Loughinisland: Speculation ‘passed off as facts’ caused confusion

News Letter coverage of loyalist weapons seized in Portadown in January 1988. Former senior police officers have challenged claims that those weapons have a proven link to Loughinisland
News Letter coverage of loyalist weapons seized in Portadown in January 1988. Former senior police officers have challenged claims that those weapons have a proven link to Loughinisland

The persistent claims that police ‘colluded’ with those responsible for the mass murder at Loughinisland are based largely on a lack of understanding around how murders were investigated during the Troubles and some “false deductions” around the available facts, former senior officers have claimed.

Some of the most highly publicised claims of police wrongdoing relate to the eventual destruction of the UVF killers’ getaway car, the alleged “ballistic trail” linking the murder weapon to one specific arms shipment, and allegations that police showed a lack of commitment in their pursuit of the murder gang.

The scene at The Heights bar in Loughinisland following the UVF murder of six men in June 1994

The scene at The Heights bar in Loughinisland following the UVF murder of six men in June 1994

However, a number of former officers have now spoken out to counter what they claim is an “avalanche of misinformation”.

One explains how the allegations around the timing of arrests, do not bear scrutiny when examined in light of standard police practices at that time, while the former sub-divisional commander for the Loughinisland area reveals how a mystery letter writer – whose evidence was supposedly ignored – was in fact identified and interviewed at length.

Former ACC Raymond White challenges the ombudsman Dr Michael Maguire’s capacity to definitively assert that the VZ58 rifle used by the UVF killers was from a shipment imported into Northern Ireland in the late 1980s – of which the majority were seized by police in Belfast and Portadown – clearing the way for Dr Maguire to focus much of his investigation on events that took place many years before Loughinisland.

The retired officers are of the view that it is misleading to elevate such a claim beyond the level of speculation, as it discounts the likelihood that even a single additional rifle was subsequently smuggled into the country over the intervening six-year period.

In his report, Dr Maguire said the serial number of the VZ58 used at Loughinisland was “in between” numbers recovered in Portadown, but added that the “seized VZ58s had a wide range of often non-consecutive serial numbers”.

Mr White said: “Proclaiming that link as evidentially proven was vital as it opened the door to a much broader investigation which again, although it did not identify any police officer as being involved in any criminal act or wrongdoing, is used to paint a picture of ‘concerns’ around ‘collusion’ without providing evidence as to the nature of such collusion, or identifying who was involved in the same and, most importantly, how it directly related to the UVF murders at Loughinisland.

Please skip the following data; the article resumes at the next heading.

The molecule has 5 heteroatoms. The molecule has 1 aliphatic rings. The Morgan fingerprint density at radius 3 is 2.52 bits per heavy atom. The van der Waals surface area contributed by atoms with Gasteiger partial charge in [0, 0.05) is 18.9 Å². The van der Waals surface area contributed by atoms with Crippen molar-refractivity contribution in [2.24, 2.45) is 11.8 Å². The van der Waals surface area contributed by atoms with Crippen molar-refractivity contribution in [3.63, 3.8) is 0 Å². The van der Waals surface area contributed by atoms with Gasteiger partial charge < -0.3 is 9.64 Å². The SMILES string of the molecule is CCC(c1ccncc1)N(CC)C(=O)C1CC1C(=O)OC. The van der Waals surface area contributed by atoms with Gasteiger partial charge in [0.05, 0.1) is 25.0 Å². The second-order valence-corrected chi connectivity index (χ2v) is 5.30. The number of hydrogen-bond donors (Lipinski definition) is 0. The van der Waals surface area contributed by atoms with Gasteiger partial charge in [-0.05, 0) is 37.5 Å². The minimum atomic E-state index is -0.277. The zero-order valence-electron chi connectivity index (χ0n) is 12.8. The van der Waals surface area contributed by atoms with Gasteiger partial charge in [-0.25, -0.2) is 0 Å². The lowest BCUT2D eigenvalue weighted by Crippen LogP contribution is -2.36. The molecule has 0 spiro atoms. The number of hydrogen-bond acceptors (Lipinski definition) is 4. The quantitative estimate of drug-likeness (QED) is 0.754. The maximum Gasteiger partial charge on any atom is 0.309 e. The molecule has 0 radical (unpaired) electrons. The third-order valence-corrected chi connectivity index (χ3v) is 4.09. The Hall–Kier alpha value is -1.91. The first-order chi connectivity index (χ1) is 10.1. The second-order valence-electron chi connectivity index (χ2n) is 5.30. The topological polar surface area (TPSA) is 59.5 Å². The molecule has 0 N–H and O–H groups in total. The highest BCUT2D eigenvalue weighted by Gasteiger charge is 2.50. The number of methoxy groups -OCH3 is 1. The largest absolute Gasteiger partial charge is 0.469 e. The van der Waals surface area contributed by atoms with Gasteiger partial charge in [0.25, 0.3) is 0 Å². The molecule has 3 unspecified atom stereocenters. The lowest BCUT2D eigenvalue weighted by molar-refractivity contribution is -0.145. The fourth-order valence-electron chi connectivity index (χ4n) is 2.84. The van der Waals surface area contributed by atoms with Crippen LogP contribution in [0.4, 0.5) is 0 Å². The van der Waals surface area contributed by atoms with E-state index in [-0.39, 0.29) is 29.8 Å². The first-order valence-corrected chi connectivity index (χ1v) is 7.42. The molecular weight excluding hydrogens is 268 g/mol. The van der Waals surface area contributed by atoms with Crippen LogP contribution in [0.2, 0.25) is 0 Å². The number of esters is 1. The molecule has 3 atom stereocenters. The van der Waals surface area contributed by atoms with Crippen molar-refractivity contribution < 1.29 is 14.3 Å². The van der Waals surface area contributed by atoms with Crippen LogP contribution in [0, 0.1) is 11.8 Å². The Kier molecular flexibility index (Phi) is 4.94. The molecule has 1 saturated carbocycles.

“He uses a form of words that induces those susceptible to such a belief of collusion, into making for example a false deduction – that the ombudsman had proved the rifle was part of that shipment.”

Mr White added: “Particularly as after years of investigation, nothing in the report indicates that at any stage the minimum threshold – that of reasonable suspicion required to carry out an arrest for questioning, let alone the compilation of an evidence based report recommending charges to the PPS – had ever been reached.”

Retired chief superintendent Ronnie Hawthorne said the significance of an anonymous letter – containing claims the author had inside knowledge of the murders – has also been overstated.

He said: “It was from a scorned woman exacting revenge on a husband she suspected of cheating. She wrote the letter but it had no details of when terrorism was being discussed or actually carried out. The letter and [an anonymous telephone] call supported the available intelligence but was not backed up with a statement of evidence.

“The detectives who interviewed the letter-writer told me that they felt at times she might make a statement, which would then have given us something to build a case around. She was interviewed extensively, and there was great optimism at one stage that she would provide actual evidence on the killers.

“The criticism in the report is that that alone should have led to a prosecution. But she did not go far enough. There is a general lack of understanding around this.”

Mr Hawthorne added: “I don’t think there’s any dispute that she wrote that letter. It’s been said that letter wasn’t tested forensically for fingerprints but we were all happy enough it was her who wrote the letter.

“We just couldn’t encourage her to make a written statement that could have provided us with the necessary evidence to take it further.

“The families were given false hope this information amounted to a significant breakthrough.”